An anonymous reader writes In a surprising appearance at E3 2014, Oculus showed a virtual reality demo version of Creative Assembly's forthcoming first-person horror game, Alien: Isolation. Despite intense reactions to the demo, the publisher stated that the full game would not feature Oculus Rift support. However, intentional or not, the developer left the code hidden in the game which can be enabled with a simple hack, leading to full support for the Oculus Rift including positional tracking.
57 comments | about a month and a half ago
MojoKid (1002251) writes A new interview with Assassin's Creed Unity senior producer Vincent Pontbriand has some gamers seeing red and others crying "told you so," after the developer revealed that the game's 900p framerate and 30 fps target on consoles is a result of weak CPU performance rather than GPU compute. "Technically we're CPU-bound," Pontbriand said. "The GPUs are really powerful, obviously the graphics look pretty good, but it's the CPU that has to process the AI, the number of NPCs we have on screen, all these systems running in parallel. We were quickly bottlenecked by that and it was a bit frustrating, because we thought that this was going to be a tenfold improvement over everything AI-wise..." This has been read by many as a rather damning referendum on the capabilities of AMD's APU that's under the hood of Sony's and Microsoft's new consoles. To some extent, that's justified; the Jaguar CPU inside both the Sony PS4 and Xbox One is a modest chip with a relatively low clock speed. Both consoles may offer eight CPU threads on paper, but games can't access all that headroom. One thread is reserved for the OS and a few more cores will be used for processing the 3D pipeline. Between the two, Ubisoft may have only had 4-5 cores for AI and other calculations — scarcely more than last gen, and the Xbox 360 and PS3 CPUs were clocked much faster than the 1.6 / 1.73GHz frequencies of their replacements.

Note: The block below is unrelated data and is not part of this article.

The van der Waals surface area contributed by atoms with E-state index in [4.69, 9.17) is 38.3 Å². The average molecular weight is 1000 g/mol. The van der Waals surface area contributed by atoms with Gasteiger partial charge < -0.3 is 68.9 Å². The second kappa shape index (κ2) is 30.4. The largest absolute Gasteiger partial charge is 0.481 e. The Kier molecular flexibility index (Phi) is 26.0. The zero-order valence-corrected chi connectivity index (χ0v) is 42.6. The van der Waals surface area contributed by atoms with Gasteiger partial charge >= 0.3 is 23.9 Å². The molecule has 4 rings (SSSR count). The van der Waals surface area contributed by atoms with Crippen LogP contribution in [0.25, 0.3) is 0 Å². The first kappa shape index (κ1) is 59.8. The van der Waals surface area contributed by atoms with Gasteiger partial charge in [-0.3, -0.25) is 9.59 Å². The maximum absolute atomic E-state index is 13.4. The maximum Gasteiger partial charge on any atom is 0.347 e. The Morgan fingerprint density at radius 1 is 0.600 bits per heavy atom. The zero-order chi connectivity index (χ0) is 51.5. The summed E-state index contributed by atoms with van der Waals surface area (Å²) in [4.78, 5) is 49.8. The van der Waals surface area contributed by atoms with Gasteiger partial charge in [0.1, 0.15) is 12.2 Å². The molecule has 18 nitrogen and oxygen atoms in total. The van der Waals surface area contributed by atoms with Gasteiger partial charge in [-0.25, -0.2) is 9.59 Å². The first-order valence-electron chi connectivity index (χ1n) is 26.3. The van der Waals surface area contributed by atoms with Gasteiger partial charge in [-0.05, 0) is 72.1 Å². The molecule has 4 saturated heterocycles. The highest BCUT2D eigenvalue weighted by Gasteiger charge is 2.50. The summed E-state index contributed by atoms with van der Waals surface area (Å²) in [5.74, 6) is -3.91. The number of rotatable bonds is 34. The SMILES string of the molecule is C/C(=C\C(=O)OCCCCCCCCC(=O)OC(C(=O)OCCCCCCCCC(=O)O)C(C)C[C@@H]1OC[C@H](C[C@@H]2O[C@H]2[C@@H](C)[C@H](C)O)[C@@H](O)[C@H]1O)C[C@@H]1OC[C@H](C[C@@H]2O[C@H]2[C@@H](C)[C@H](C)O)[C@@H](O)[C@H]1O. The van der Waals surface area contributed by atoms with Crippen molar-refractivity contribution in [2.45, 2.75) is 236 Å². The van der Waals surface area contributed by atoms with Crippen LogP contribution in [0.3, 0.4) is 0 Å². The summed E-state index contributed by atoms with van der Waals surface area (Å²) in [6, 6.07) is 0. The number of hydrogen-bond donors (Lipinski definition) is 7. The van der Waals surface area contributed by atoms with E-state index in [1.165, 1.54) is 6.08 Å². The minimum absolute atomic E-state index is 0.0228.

338 comments | about a month and a half ago